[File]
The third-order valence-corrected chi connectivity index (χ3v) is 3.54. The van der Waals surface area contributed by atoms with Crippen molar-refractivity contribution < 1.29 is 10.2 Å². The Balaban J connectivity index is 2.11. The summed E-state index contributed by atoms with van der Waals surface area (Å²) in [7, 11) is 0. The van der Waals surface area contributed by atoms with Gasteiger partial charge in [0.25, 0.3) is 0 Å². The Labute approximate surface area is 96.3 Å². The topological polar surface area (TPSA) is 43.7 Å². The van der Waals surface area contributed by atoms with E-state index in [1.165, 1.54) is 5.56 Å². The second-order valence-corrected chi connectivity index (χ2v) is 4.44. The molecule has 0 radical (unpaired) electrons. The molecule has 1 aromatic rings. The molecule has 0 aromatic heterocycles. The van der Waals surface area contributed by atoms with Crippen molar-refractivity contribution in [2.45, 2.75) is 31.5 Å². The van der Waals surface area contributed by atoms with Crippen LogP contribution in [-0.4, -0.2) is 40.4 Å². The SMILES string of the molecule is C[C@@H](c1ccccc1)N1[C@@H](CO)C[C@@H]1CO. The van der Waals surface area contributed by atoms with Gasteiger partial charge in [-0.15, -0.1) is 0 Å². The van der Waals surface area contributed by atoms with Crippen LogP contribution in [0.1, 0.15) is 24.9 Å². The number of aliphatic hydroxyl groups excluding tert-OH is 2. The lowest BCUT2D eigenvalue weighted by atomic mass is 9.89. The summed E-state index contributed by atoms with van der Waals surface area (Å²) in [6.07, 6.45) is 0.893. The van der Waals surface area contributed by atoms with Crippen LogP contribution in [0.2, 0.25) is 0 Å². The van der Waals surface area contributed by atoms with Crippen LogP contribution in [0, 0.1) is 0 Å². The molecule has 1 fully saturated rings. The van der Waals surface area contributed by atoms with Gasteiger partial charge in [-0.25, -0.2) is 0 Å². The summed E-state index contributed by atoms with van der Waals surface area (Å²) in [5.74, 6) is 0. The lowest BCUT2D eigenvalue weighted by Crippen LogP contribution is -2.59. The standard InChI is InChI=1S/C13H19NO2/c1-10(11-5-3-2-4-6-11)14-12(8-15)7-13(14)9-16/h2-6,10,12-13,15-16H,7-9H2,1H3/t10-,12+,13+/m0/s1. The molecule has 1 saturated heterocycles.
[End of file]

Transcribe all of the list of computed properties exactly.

The third-order valence-corrected chi connectivity index (χ3v) is 3.54. The van der Waals surface area contributed by atoms with Crippen molar-refractivity contribution < 1.29 is 10.2 Å². The Balaban J connectivity index is 2.11. The summed E-state index contributed by atoms with van der Waals surface area (Å²) in [7, 11) is 0. The van der Waals surface area contributed by atoms with Gasteiger partial charge in [0.25, 0.3) is 0 Å². The Labute approximate surface area is 96.3 Å². The topological polar surface area (TPSA) is 43.7 Å². The van der Waals surface area contributed by atoms with E-state index in [1.165, 1.54) is 5.56 Å². The second-order valence-corrected chi connectivity index (χ2v) is 4.44. The molecule has 0 radical (unpaired) electrons. The molecule has 1 aromatic rings. The molecule has 0 aromatic heterocycles. The van der Waals surface area contributed by atoms with Crippen molar-refractivity contribution in [2.45, 2.75) is 31.5 Å². The van der Waals surface area contributed by atoms with Crippen LogP contribution in [-0.4, -0.2) is 40.4 Å². The SMILES string of the molecule is C[C@@H](c1ccccc1)N1[C@@H](CO)C[C@@H]1CO. The van der Waals surface area contributed by atoms with Gasteiger partial charge in [-0.15, -0.1) is 0 Å². The van der Waals surface area contributed by atoms with Crippen LogP contribution in [0.1, 0.15) is 24.9 Å². The number of aliphatic hydroxyl groups excluding tert-OH is 2. The lowest BCUT2D eigenvalue weighted by atomic mass is 9.89. The summed E-state index contributed by atoms with van der Waals surface area (Å²) in [6.07, 6.45) is 0.893. The van der Waals surface area contributed by atoms with Crippen LogP contribution in [0.2, 0.25) is 0 Å². The van der Waals surface area contributed by atoms with Crippen LogP contribution in [0, 0.1) is 0 Å². The molecule has 1 fully saturated rings. The van der Waals surface area contributed by atoms with Gasteiger partial charge in [-0.25, -0.2) is 0 Å². The summed E-state index contributed by atoms with van der Waals surface area (Å²) in [5.74, 6) is 0. The lowest BCUT2D eigenvalue weighted by Crippen LogP contribution is -2.59. The standard InChI is InChI=1S/C13H19NO2/c1-10(11-5-3-2-4-6-11)14-12(8-15)7-13(14)9-16/h2-6,10,12-13,15-16H,7-9H2,1H3/t10-,12+,13+/m0/s1. The molecule has 1 saturated heterocycles.